Missing Voices: Unexplored Synergies
in the Dissident Poetry of
China's Fourth Generation
by Keming Liu

[September 26, 2008]
 

 

Online Notes
Missing Voices: Unexplored Synergies in the
Dissident Poetry of China's Fourth Generation

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Missing Voices is an anthology of English translation of some 100 contemporary poems written by China’s 21st century writers who grew up after the 1989’s student uprising. This anthology attempts to uncover the missing voices of China’s contemporary generation.  At a time in Chinese history when economic progress is a global obsession, I attempt to bring to western readers in English translation another important part of contemporary Chinese society – its poetry and art.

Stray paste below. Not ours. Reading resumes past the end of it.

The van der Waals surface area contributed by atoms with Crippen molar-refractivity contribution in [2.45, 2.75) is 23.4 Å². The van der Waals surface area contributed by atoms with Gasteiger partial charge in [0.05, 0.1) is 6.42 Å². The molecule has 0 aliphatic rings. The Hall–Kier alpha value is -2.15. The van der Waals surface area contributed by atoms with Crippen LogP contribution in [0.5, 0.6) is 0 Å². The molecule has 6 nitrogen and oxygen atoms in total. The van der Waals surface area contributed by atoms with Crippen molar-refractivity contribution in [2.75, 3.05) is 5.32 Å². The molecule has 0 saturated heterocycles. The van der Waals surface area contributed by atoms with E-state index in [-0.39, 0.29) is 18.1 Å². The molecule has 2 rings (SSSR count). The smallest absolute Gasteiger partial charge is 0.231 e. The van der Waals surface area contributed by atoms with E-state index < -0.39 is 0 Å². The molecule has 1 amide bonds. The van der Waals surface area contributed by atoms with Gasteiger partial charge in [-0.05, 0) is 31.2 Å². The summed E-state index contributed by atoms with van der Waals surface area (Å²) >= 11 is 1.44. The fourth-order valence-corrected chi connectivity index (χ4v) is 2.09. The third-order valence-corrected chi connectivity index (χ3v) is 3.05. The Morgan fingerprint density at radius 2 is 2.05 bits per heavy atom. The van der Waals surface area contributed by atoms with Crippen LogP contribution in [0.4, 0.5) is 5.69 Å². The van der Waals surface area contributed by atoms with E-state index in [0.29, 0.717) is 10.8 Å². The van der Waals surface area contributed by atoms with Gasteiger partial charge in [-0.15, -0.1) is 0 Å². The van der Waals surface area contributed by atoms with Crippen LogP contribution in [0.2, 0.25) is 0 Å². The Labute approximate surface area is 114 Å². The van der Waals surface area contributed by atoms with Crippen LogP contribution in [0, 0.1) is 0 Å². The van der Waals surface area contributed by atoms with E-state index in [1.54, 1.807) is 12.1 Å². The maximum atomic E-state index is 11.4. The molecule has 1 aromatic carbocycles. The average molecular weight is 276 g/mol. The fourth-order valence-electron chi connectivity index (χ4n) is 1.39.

Destitute is not a word found in any description of China today, with its stratospheric economic growth threatening to upset the world order. Certainly the adjectives that apply to a success story of this magnitude would all seem to be antonyms to “destitute,” and most of the books and press devoted to the boom are replete with one hyperbole for prosperity. Yet material comfort was also the hallmark of the era that the poet Hölderlin characterized as “destitute,” a period when he perceived that Europe was suffering from a decline that had nothing to do with economics.  In his view, night had fallen after Herakles, Dionysos, and Christ “left the world.”  A bleak echo of his anxiety has crept into the poetry and art being made in the midst of the fastest growing nation in our own time.  It poses a question that offers a new variant on Hölderlin’s timeless warning: Has Confucius left China?

 

 

 


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